A Dandy in Aspic marked a turning point in Mia Farrow’s career, for although her name was widely known through her role (1964-66) as Allison Mackenzie in US soap opera Peyton Place, this 1968 spy film was her first major screen role and within months, she had followed it up with the starring role in Rosemary’s Baby. However, the film merits a closer look for many reasons, not the east of which is the magnificent array of fine couture on display.
The film’s production and Mia’s career
Mia left Peyton Place abruptly in order to marry Frank Sinatra in July 1966, after which it soon became clear to her that he was not happy with her pursuing a full-time film career. However, it was soon equally clear to Sinatra that his young wife had a mind of her own and was not afraid to stand up to him. Eventually a compromise was reached, and it was agreed that she could appear in one film a year. When casting for A Dandy in Aspic took place in January 1967 it seemed ideal: the schedule would involve Mia in ten days filming in London followed by three days in Berlin, so the couple wouldn’t be apart for long. Also, her co-star would be Laurence Harvey, who had been a friend of Sinatra’s since they worked together in The Manchurian Candidate (Frankenheimer, 1962). She said her goodbyes, and left Los Angeles for London in the middle of February.
As a matter of fact, Mia had not been the first choice for the character of Caroline: the part was offered to Julie Christie, who turned it down. She had already worked with the two males stars, having played opposite Laurence Harvey in Darling (1965) and Tom Courtenay in Billy Liar (1963), films that positioned her as the incarnation of the ‘Swinging Sixties’ girl. However, Dandy in Aspic would have been a very different film had she accepted the role. Christie’s sultry intensity was not what the film needed: Mia was an inspired choice.
A Dandy for Aspic is a cold war thriller, adapted by Derek Marlowe from his own 1966 novel of the same name. Harvey plays Alexander Eberlin, a.k.a. Krasnevin, a Russian double agent working for the British intelligence service. Homesick and weary, he wishes to return to Russia but finds himself in a desperate position after he is despatched to Berlin – to track down and catch Krasnevin. His British colleagues include the imposing intelligence chief Fraser (Harry Andrews, from Saint Joan), his partner for the Berlin trip, Gatiss (Tom Courtenay) – who is openly hostile towards Eberlin from the first moment they meet – and the suave and lecherous Prentiss (played with relish by Peter Cook). Unfortunately Eberlin’s KGB bosses aren’t any friendlier, making it clear that they have no use for him back in Russia and the door to the east is closed…
As this brief synopsis indicates, this is very much a man’s world, bleak, dour and humourless, populated by men whose duplicitous lives have made them cold and cynical. Mia brought to the film not only a much-needed feminine presence in the character of Caroline, but also warmth, colour, humour and charm which would otherwise be conspicuous by its absence.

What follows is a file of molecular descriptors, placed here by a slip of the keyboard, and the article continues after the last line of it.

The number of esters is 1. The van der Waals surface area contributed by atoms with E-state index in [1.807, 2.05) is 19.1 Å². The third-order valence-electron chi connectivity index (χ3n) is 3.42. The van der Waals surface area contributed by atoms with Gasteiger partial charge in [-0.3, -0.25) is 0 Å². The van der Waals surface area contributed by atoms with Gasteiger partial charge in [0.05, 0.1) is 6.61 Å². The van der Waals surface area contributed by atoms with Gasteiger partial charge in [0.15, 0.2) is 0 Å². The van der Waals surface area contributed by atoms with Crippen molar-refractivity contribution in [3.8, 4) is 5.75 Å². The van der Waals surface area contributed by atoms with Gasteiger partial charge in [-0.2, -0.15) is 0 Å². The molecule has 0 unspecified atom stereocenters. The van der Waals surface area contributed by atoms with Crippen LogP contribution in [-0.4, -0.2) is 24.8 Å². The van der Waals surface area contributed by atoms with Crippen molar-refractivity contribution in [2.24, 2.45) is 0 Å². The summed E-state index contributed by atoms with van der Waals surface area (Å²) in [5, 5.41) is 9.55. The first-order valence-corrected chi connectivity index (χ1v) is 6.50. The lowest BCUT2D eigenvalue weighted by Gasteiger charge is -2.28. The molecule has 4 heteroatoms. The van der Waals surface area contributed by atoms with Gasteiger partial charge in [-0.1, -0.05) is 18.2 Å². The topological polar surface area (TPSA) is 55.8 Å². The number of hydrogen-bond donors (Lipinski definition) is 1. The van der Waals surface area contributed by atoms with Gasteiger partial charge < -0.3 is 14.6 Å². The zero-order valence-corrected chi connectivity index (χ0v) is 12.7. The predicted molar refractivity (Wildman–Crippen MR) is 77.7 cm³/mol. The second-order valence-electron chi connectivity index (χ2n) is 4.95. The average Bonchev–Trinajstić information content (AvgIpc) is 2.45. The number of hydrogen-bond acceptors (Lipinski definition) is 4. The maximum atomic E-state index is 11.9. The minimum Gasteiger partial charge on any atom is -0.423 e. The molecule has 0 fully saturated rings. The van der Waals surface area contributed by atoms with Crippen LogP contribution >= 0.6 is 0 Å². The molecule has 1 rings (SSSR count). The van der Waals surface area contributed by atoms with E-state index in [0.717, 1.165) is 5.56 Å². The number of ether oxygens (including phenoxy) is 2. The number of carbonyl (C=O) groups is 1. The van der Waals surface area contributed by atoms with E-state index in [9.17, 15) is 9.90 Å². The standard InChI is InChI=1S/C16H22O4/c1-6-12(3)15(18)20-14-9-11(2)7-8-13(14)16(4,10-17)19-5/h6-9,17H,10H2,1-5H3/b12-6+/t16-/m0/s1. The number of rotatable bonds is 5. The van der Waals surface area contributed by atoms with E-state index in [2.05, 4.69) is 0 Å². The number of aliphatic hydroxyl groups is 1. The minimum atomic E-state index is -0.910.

After her arrival in London, she flew out to Paris with Laurence Harvey where they were both fitted out with costumes by the legendary designer Pierre Cardin.
Although Harvey was already an experienced star with over forty films to his credit, the red carpet was rolled out for Mia, whose unique charisma and striking looks was already recognised: she was welcomed by the French ambassador’s wife, Madame Alphand, who Cardin deployed to deal with his most prestigious clients. As part of her contract, Mia was allowed to keep the Cardin outfits, some of which will be discussed below. After leaving Paris, Mia unexpectedly flew back to New York before travelling onto Miami where Sinatra was performing at the Fontainebleu Hotel. However she soon rejoined director Anthony Mann and the rest of the cast in London, and filming began.
Mia’s character, Caroline, is a London socialite and photographer, the daughter of Lady Hetherington, who first meets Eberlin at the Café Royale in Regent Street. Clearly intrigued, she asks if he is married, and engineers a meeting in the lobby as he prepares to leave. While most of the diners are in formal evening wear and finery, Caroline stands out in a short, sleeveless floral dress, over which she later slips a white fur-lined cape. Eberlin’s lack of interest in her reverses when he realises he is being followed, and he accepts her invitation to return to her flat, which doubles as a photographic studio.
It should be noted that there is no reference to her being a photographer in Marlowe’s novel, and it seems likely that the decision to introduce this theme into the film was inspired by the recent Blow Up (Antonioni, 1966), in which David Hemmings played a fashion photographer in ‘Swinging’ London. Caroline’s neat studio and her references to portraits of writers and actors positions her among the same sort of glamorous circles as Hemmings’ character Thomas, who was clearly based on David Bailey. The photography theme is not tossed aside, as it provides the motive for Caroline’s journey to Berlin – where she bumps into Eberlin again, apparently by coincidence – and she continues to carry and use her camera throughout the film. For those who are interested, she uses a 1965 Nikon F camera, with a Nikkor-S 50mm f / 1.4 lens, and fitted with a Photomic T viewfinder.
Caroline asks if she can take a photograph of Eberlin who refuses, prompting her to admit that she already has one of him that she took when he was on holiday in Tunis. (In the book, she glimpsed him in Tripoli and there was no photograph.) He asks if he can have it for reasons of vanity, but then destroys it when he leaves, without – as we suspect Caroline wished – having spent the night. Their encounter raises some intriguing questions about their motives. Firstly, it is suggested that Eberlin felt no romantic attraction to Caroline and only accepted her invitation to get away from the intelligence agents who wished to speak to him, while his pretended interest in her photographs was only a ruse to destroy evidence that he was in Tunis, where he actually carried out the assassination of a British agent. (A futile act, given that a) Caroline almost certainly retained the negatives of her work and b) his colleagues were already aware that he was in Tunis.) Regarding Caroline, however, few viewers are likely to believe that her repeated meetings with Eberlin are coincidence – and she must be fairly adept at clandestine photography if she can take a close-up portrait of a spy without him noticing. Is she in fact deliberately stalking him as part of another operation? This is something that is left open throughout the film. Evidence suggests otherwise, but the romance that develops between them is always underpinned by a vague sense that at least one of them is pursuing a secret agenda.